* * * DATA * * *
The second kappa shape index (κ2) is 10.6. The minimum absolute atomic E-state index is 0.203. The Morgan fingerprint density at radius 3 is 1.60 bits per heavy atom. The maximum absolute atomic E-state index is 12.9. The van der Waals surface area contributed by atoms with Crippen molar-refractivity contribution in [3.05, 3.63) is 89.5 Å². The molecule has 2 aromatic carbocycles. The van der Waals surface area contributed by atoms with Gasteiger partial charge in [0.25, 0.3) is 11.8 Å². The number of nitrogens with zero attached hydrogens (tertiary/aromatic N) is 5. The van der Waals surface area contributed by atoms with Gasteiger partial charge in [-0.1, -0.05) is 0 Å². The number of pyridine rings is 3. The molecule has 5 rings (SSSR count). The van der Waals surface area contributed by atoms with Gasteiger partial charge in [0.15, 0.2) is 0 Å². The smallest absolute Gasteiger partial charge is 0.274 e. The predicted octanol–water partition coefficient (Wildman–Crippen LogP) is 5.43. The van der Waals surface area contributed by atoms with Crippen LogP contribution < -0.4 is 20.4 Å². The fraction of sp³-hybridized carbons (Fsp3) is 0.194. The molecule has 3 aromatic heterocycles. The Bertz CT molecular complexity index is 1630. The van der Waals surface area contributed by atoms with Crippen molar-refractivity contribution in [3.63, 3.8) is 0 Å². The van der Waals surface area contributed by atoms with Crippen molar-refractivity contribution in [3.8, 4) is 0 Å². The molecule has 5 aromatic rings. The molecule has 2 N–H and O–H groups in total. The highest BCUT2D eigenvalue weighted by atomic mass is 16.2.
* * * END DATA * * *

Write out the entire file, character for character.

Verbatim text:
The second kappa shape index (κ2) is 10.6. The minimum absolute atomic E-state index is 0.203. The Morgan fingerprint density at radius 3 is 1.60 bits per heavy atom. The maximum absolute atomic E-state index is 12.9. The van der Waals surface area contributed by atoms with Crippen molar-refractivity contribution in [3.05, 3.63) is 89.5 Å². The molecule has 2 aromatic carbocycles. The van der Waals surface area contributed by atoms with Gasteiger partial charge in [0.25, 0.3) is 11.8 Å². The number of nitrogens with zero attached hydrogens (tertiary/aromatic N) is 5. The van der Waals surface area contributed by atoms with Gasteiger partial charge in [-0.1, -0.05) is 0 Å². The number of pyridine rings is 3. The molecule has 5 rings (SSSR count). The van der Waals surface area contributed by atoms with Gasteiger partial charge in [0.15, 0.2) is 0 Å². The smallest absolute Gasteiger partial charge is 0.274 e. The predicted octanol–water partition coefficient (Wildman–Crippen LogP) is 5.43. The van der Waals surface area contributed by atoms with Crippen LogP contribution < -0.4 is 20.4 Å². The fraction of sp³-hybridized carbons (Fsp3) is 0.194. The molecule has 3 aromatic heterocycles. The Bertz CT molecular complexity index is 1630. The van der Waals surface area contributed by atoms with Crippen molar-refractivity contribution in [3.63, 3.8) is 0 Å². The van der Waals surface area contributed by atoms with Crippen molar-refractivity contribution in [3.8, 4) is 0 Å². The molecule has 5 aromatic rings. The molecule has 2 N–H and O–H groups in total. The highest BCUT2D eigenvalue weighted by atomic mass is 16.2.